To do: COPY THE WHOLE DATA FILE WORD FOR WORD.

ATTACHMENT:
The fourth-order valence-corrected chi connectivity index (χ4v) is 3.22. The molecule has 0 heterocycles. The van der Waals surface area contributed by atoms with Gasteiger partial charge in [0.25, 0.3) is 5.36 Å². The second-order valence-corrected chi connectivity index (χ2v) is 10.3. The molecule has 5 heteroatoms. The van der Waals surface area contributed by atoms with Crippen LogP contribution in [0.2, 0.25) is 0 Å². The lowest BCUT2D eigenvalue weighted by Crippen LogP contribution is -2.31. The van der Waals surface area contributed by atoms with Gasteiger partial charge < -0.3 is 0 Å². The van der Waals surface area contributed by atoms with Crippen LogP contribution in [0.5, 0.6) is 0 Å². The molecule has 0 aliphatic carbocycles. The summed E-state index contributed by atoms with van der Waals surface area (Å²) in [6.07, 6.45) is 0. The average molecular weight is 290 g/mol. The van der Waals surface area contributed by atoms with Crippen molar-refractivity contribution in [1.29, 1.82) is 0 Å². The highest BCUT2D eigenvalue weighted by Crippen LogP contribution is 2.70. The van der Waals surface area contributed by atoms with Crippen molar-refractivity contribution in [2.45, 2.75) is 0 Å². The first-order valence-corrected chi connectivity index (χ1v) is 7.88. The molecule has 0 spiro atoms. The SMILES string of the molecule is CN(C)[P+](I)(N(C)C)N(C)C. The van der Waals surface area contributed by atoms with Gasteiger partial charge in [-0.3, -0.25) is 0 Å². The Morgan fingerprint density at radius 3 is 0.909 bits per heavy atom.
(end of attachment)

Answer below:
The fourth-order valence-corrected chi connectivity index (χ4v) is 3.22. The molecule has 0 heterocycles. The van der Waals surface area contributed by atoms with Gasteiger partial charge in [0.25, 0.3) is 5.36 Å². The second-order valence-corrected chi connectivity index (χ2v) is 10.3. The molecule has 5 heteroatoms. The van der Waals surface area contributed by atoms with Crippen LogP contribution in [0.2, 0.25) is 0 Å². The lowest BCUT2D eigenvalue weighted by Crippen LogP contribution is -2.31. The van der Waals surface area contributed by atoms with Gasteiger partial charge < -0.3 is 0 Å². The van der Waals surface area contributed by atoms with Crippen LogP contribution in [0.5, 0.6) is 0 Å². The molecule has 0 aliphatic carbocycles. The summed E-state index contributed by atoms with van der Waals surface area (Å²) in [6.07, 6.45) is 0. The average molecular weight is 290 g/mol. The van der Waals surface area contributed by atoms with Crippen molar-refractivity contribution in [1.29, 1.82) is 0 Å². The highest BCUT2D eigenvalue weighted by Crippen LogP contribution is 2.70. The van der Waals surface area contributed by atoms with Crippen molar-refractivity contribution in [2.45, 2.75) is 0 Å². The first-order valence-corrected chi connectivity index (χ1v) is 7.88. The molecule has 0 spiro atoms. The SMILES string of the molecule is CN(C)[P+](I)(N(C)C)N(C)C. The van der Waals surface area contributed by atoms with Gasteiger partial charge in [-0.3, -0.25) is 0 Å². The Morgan fingerprint density at radius 3 is 0.909 bits per heavy atom.